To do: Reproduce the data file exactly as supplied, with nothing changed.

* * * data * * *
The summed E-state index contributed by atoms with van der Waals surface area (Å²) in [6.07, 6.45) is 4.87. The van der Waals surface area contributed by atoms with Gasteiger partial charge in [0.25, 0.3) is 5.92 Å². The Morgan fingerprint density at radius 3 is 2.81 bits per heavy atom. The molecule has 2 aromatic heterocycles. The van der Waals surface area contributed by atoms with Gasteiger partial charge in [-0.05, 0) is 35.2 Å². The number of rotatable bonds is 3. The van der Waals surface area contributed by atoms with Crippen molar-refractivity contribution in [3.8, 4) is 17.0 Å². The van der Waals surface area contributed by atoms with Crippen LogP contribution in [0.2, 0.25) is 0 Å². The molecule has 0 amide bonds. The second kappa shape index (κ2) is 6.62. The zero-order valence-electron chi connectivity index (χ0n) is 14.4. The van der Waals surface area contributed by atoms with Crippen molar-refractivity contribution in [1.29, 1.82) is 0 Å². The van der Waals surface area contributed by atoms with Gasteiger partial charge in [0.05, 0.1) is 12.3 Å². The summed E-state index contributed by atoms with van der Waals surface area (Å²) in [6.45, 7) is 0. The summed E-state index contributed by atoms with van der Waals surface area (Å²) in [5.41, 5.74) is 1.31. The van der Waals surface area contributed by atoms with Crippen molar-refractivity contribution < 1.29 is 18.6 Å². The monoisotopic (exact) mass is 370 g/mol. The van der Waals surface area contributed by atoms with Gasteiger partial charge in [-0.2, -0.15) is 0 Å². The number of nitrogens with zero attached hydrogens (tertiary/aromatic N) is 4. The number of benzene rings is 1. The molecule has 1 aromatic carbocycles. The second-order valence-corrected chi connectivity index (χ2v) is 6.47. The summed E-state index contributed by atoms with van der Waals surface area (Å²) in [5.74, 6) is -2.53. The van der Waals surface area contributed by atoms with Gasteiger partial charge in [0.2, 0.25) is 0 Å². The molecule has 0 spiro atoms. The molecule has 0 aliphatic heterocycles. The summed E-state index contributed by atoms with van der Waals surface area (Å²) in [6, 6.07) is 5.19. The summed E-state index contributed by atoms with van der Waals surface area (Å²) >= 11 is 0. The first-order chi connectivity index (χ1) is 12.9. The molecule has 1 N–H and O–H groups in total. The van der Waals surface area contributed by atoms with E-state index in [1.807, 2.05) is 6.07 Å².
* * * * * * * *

The summed E-state index contributed by atoms with van der Waals surface area (Å²) in [6.07, 6.45) is 4.87. The van der Waals surface area contributed by atoms with Gasteiger partial charge in [0.25, 0.3) is 5.92 Å². The Morgan fingerprint density at radius 3 is 2.81 bits per heavy atom. The molecule has 2 aromatic heterocycles. The van der Waals surface area contributed by atoms with Gasteiger partial charge in [-0.05, 0) is 35.2 Å². The number of rotatable bonds is 3. The van der Waals surface area contributed by atoms with Crippen molar-refractivity contribution in [3.8, 4) is 17.0 Å². The van der Waals surface area contributed by atoms with Crippen LogP contribution in [0.2, 0.25) is 0 Å². The molecule has 0 amide bonds. The second kappa shape index (κ2) is 6.62. The zero-order valence-electron chi connectivity index (χ0n) is 14.4. The van der Waals surface area contributed by atoms with Crippen molar-refractivity contribution in [1.29, 1.82) is 0 Å². The van der Waals surface area contributed by atoms with Gasteiger partial charge in [0.05, 0.1) is 12.3 Å². The summed E-state index contributed by atoms with van der Waals surface area (Å²) in [6.45, 7) is 0. The summed E-state index contributed by atoms with van der Waals surface area (Å²) in [5.41, 5.74) is 1.31. The van der Waals surface area contributed by atoms with Crippen molar-refractivity contribution < 1.29 is 18.6 Å². The monoisotopic (exact) mass is 370 g/mol. The van der Waals surface area contributed by atoms with Gasteiger partial charge in [-0.2, -0.15) is 0 Å². The number of nitrogens with zero attached hydrogens (tertiary/aromatic N) is 4. The number of benzene rings is 1. The molecule has 1 aromatic carbocycles. The second-order valence-corrected chi connectivity index (χ2v) is 6.47. The summed E-state index contributed by atoms with van der Waals surface area (Å²) in [5.74, 6) is -2.53. The van der Waals surface area contributed by atoms with Gasteiger partial charge in [0.2, 0.25) is 0 Å². The molecule has 0 spiro atoms. The molecule has 0 aliphatic heterocycles. The summed E-state index contributed by atoms with van der Waals surface area (Å²) in [6, 6.07) is 5.19. The summed E-state index contributed by atoms with van der Waals surface area (Å²) >= 11 is 0. The first-order chi connectivity index (χ1) is 12.9. The molecule has 1 N–H and O–H groups in total. The van der Waals surface area contributed by atoms with E-state index in [1.807, 2.05) is 6.07 Å².